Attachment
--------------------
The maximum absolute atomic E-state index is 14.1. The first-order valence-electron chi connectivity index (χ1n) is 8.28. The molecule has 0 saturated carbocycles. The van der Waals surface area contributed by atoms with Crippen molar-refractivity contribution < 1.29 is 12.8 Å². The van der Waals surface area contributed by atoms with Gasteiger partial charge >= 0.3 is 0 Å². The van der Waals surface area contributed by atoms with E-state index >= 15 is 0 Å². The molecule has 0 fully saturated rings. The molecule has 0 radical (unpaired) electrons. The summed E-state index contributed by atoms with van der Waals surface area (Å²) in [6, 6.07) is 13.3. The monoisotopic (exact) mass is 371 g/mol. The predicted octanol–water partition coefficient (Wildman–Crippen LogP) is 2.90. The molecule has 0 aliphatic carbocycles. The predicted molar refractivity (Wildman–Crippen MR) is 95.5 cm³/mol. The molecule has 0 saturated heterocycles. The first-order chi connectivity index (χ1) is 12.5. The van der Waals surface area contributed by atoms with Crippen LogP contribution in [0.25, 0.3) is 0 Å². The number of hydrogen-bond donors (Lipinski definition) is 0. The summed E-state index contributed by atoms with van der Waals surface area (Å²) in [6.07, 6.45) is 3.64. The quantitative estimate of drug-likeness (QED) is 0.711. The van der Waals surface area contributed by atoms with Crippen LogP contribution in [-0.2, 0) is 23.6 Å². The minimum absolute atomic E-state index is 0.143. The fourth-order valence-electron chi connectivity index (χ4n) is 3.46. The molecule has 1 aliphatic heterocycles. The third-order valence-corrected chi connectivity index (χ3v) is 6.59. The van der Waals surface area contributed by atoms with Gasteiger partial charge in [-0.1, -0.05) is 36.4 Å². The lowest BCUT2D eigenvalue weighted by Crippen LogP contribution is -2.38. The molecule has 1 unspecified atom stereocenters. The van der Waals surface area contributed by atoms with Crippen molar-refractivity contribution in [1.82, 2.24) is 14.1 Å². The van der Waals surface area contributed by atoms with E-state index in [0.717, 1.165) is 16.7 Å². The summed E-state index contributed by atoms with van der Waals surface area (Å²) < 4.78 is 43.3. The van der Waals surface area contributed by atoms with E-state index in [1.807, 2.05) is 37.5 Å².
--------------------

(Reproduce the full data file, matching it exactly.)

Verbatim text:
The maximum absolute atomic E-state index is 14.1. The first-order valence-electron chi connectivity index (χ1n) is 8.28. The molecule has 0 saturated carbocycles. The van der Waals surface area contributed by atoms with Crippen molar-refractivity contribution < 1.29 is 12.8 Å². The van der Waals surface area contributed by atoms with Gasteiger partial charge >= 0.3 is 0 Å². The van der Waals surface area contributed by atoms with E-state index >= 15 is 0 Å². The molecule has 0 fully saturated rings. The molecule has 0 radical (unpaired) electrons. The summed E-state index contributed by atoms with van der Waals surface area (Å²) in [6, 6.07) is 13.3. The monoisotopic (exact) mass is 371 g/mol. The predicted octanol–water partition coefficient (Wildman–Crippen LogP) is 2.90. The molecule has 0 aliphatic carbocycles. The predicted molar refractivity (Wildman–Crippen MR) is 95.5 cm³/mol. The molecule has 0 saturated heterocycles. The first-order chi connectivity index (χ1) is 12.5. The van der Waals surface area contributed by atoms with Crippen LogP contribution in [0.25, 0.3) is 0 Å². The number of hydrogen-bond donors (Lipinski definition) is 0. The summed E-state index contributed by atoms with van der Waals surface area (Å²) in [6.07, 6.45) is 3.64. The quantitative estimate of drug-likeness (QED) is 0.711. The van der Waals surface area contributed by atoms with Crippen LogP contribution in [-0.2, 0) is 23.6 Å². The minimum absolute atomic E-state index is 0.143. The fourth-order valence-electron chi connectivity index (χ4n) is 3.46. The molecule has 1 aliphatic heterocycles. The third-order valence-corrected chi connectivity index (χ3v) is 6.59. The van der Waals surface area contributed by atoms with Gasteiger partial charge in [-0.1, -0.05) is 36.4 Å². The lowest BCUT2D eigenvalue weighted by Crippen LogP contribution is -2.38. The molecule has 1 unspecified atom stereocenters. The van der Waals surface area contributed by atoms with Crippen molar-refractivity contribution in [1.82, 2.24) is 14.1 Å². The van der Waals surface area contributed by atoms with E-state index in [0.717, 1.165) is 16.7 Å². The summed E-state index contributed by atoms with van der Waals surface area (Å²) < 4.78 is 43.3. The van der Waals surface area contributed by atoms with E-state index in [1.807, 2.05) is 37.5 Å².